Bingaman proposes bill to create national historical park | News
Jeff Bingaman introduced a new bill that would designate Manhattan Project sites as National Historical Parks. Senator Tom Udall is cosponsoring the bill.
According to a report done by the National Park Service and the Department of Energy, the best way to preserve and interpret the Manhattan Project is for Congress to establish a National Historic Park. If passed, the three parks will be built in Oak Ridge, TN, Hanford, WA and Los Alamos.
“The Manhattan Project was a difficult yet historically significant part of our nation’s history. Establishing a National Historic Park will help us better understand the legacy the Manhattan Project left behind,” Senator Jeff Bingaman said.
The Manhattan Project ran from December 1942 until September 1945. It cost $2.2 billion and employed 130,000 people. It was a top secret project and kept out of public view.
“The Manhattan Project and the founding scientific community of Los Alamos forever changed the world,” Senator Tom Udall said. “What transpired in the Jemez Mountain range marked a powerful and emotional turning point in history that a National Park would help generations of people to better understand.”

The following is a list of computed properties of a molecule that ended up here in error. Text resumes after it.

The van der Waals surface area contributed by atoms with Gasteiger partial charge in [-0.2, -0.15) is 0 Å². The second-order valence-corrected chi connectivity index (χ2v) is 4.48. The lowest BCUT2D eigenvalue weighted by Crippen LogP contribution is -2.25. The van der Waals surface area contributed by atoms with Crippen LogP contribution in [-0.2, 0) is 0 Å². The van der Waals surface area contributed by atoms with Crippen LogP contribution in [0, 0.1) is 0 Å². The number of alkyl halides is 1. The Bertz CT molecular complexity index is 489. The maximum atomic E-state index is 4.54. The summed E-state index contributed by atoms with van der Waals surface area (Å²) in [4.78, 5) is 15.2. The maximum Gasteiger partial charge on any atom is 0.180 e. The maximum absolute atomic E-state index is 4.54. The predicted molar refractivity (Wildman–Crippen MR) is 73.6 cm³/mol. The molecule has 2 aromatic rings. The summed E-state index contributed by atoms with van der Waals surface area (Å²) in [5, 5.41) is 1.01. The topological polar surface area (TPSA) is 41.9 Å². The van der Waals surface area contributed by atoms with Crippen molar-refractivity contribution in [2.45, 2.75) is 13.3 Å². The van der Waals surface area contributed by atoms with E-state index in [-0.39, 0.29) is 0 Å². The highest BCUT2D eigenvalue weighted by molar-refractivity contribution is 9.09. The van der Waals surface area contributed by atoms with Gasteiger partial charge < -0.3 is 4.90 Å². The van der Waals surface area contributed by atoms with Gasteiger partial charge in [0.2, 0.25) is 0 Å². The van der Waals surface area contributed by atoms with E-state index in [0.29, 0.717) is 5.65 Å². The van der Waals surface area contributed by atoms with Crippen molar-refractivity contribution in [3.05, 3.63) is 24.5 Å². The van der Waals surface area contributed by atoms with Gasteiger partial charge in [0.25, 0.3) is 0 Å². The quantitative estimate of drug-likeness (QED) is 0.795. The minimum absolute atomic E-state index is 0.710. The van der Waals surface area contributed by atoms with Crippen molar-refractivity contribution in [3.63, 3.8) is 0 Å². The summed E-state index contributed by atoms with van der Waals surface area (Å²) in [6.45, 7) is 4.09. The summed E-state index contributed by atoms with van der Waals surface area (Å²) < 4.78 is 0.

The Bill was sent to the Senate energy and Natural Resources committee, which Bingaman chairs. Representative Doc Hastings from Washington will also introduce a similar bill in the House. Bingaman said this will allow citizens to understand how important this project was to our Nation's history.
“Providing visitors with opportunities to form their own intellectual and emotional connections with the significance of sites to be included in the Manhattan Project National Historical Park helps them understand its relevance to our shared national heritage,” Bingaman said. “There is no better place to understand history than where it happened, and that’s what national parks and the National Park Service do best.”